Plans to create a “living shoreline” at Capistrano Beach up to southern Doheny State Beach in Dana Point were approved by the California Coastal Commission Wednesday.

The pilot program will use a combination of cobblestone buried under sand dunes that are topped with vegetation to save the quaint beach areas initially damaged four years ago by a series of strong swells that demolished beachfront basketball courts, parts of the parking lot, a wooden walkway and a restroom at the county-owned Capistrano Beach. Next door, a section of Doheny State Beach’s south parking lot became unusable and a popular pathway is threatened.

Now that the plans for preserving the shoreline are approved, the next hurdle will be finding the estimated $8 million to $14 million it will take to make the project a reality.

If successful, Capistrano Beach will serve as a case study for whether similar efforts could work at other beaches suffering erosion issues – as coastal towns grapple with ways to salvage precious sand space used by both residents and tourists who flock to the coast.

“This, I hope, will be a model,” Coastal Commission Chair Donne Brownsey said. “We really want to follow this closely, it’s a very important project.”

Building the living shoreline will be the first attempt of its kind in Orange County, though similar – and successful – projects have been done in Carlsbad and Ventura.

A combination of factors is contributing to some beaches – especially in South Orange County – losing sand at a rapid pace. Rising sea levels are having more impacts and development at the coast and inland has had lasting affects, while the supply of sand has been disrupted by the concreting of storm channels, the building of dams upstream and recent drought conditions.

OC Parks, the county entity that has owned Capistrano Beach since the 1980s, had resorted to big rock boulders and sand bags to keep the ocean at bay while it figured out a longer-term solution to saving the beach that the community and coastal commissioners would support.

“Three years ago, we were nowhere. This is an incredible effort,” said Brownsey, who commended OC Parks, State Parks and commission staff for working together.

The plan is to build a 1,150-linear-foot cobble berm – 20-feet high and 125-feet wide – with vegetated sand dunes covering it, spanning from the south end of Doheny State Beach to the north end of Capistrano Beach. The dunes would have a maximum height of 25 feet with the sand.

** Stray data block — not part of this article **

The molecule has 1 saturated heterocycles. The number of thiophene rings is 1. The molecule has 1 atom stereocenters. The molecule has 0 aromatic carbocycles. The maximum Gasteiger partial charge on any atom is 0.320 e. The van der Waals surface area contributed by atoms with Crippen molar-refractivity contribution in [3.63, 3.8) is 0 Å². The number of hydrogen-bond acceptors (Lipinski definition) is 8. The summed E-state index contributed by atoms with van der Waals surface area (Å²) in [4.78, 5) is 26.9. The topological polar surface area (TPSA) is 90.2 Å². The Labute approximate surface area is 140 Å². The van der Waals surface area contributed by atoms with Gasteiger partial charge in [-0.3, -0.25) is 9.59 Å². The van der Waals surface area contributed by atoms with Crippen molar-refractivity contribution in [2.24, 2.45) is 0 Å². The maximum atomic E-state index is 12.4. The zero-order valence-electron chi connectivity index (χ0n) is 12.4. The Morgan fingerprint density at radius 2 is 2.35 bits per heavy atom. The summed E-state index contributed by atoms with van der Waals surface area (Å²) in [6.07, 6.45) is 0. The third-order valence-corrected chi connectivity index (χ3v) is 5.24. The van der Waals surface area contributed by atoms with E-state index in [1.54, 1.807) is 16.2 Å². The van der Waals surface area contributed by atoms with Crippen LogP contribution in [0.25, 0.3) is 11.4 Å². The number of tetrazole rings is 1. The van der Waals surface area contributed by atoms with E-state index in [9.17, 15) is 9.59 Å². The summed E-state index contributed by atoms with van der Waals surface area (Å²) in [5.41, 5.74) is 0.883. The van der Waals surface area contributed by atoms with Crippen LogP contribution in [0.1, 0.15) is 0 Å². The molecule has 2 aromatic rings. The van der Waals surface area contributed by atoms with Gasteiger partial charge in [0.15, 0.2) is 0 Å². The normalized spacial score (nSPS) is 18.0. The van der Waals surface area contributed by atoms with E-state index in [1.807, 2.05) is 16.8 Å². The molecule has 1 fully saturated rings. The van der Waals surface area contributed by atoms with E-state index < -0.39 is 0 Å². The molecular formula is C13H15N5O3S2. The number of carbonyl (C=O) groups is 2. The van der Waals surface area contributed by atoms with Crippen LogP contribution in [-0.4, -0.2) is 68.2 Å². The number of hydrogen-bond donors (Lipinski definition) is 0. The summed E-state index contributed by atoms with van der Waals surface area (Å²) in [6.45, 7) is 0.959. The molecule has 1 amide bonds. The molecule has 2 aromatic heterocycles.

The south end of the beach, which has a parking lot and sits just north of a line of beachfront homes, will still have large boulders to protect the lot – suggested as replacements for sand bags that continue to get battered and torn by the sea.

Mandy Sackett, California policy coordinator for the Surfrider Foundation, said the nonprofit is optimistic the nature-based solution will be successful, but argued against leaving the boulders – which can worsen erosion – on the south end. The group instead supports removing the parking lot to allow the beach to naturally take over, a form of “managed retreat.”

“Every foot of beach space matters,” she said.

OC Parks Planning and Design Manager Natalia Gaerlan countered that when surveyed, 60% of the respondents wanted the lot to remain and found it of value. Parking along Pacific Coast Highway is limited and can be dangerous, she said.

Already, about 55 parking spots have been lost to storm damage.

Officials also said finding funding for the north-end work will be challenging enough, and adding the southern end could hold up the entire project.

The Coastal Commission’s approval on Wednesday has a seven-year expiration and is contingent on OC Parks coming up with a long-term plan for the area.

OC Parks agreed to conduct a monitoring, maintenance and adaptive management plan for a period of five years following construction that includes allowing for replanting the vegetation, reconfiguring the berm or adding sand – or removing the development if the data suggests the pilot project is failing.

The county must also study bird species using the area and monitor the grunions and avoid their seasonally predicted runs.

A study done by the county in 2021 indicated the sand berms will likely have to be nourished regularly and said ultimately, it’s unknown if the plan will even work. “In all cases, the likelihood of success of nature-based solutions is uncertain.”

It’s also unclear where OC Parks will get the sand for the project, with inland sand supplies expensive to truck in, Gaerlan said.

Toni Nelson, founder of advocacy group Capo Cares, said locals have watched the area devastated time and time again, but the plan approved is giving them hope for the small beach.

“We sincerely hope that this works,” she said. “Every day at the beach is precious, thank your for helping us save what we can for as long as we can.”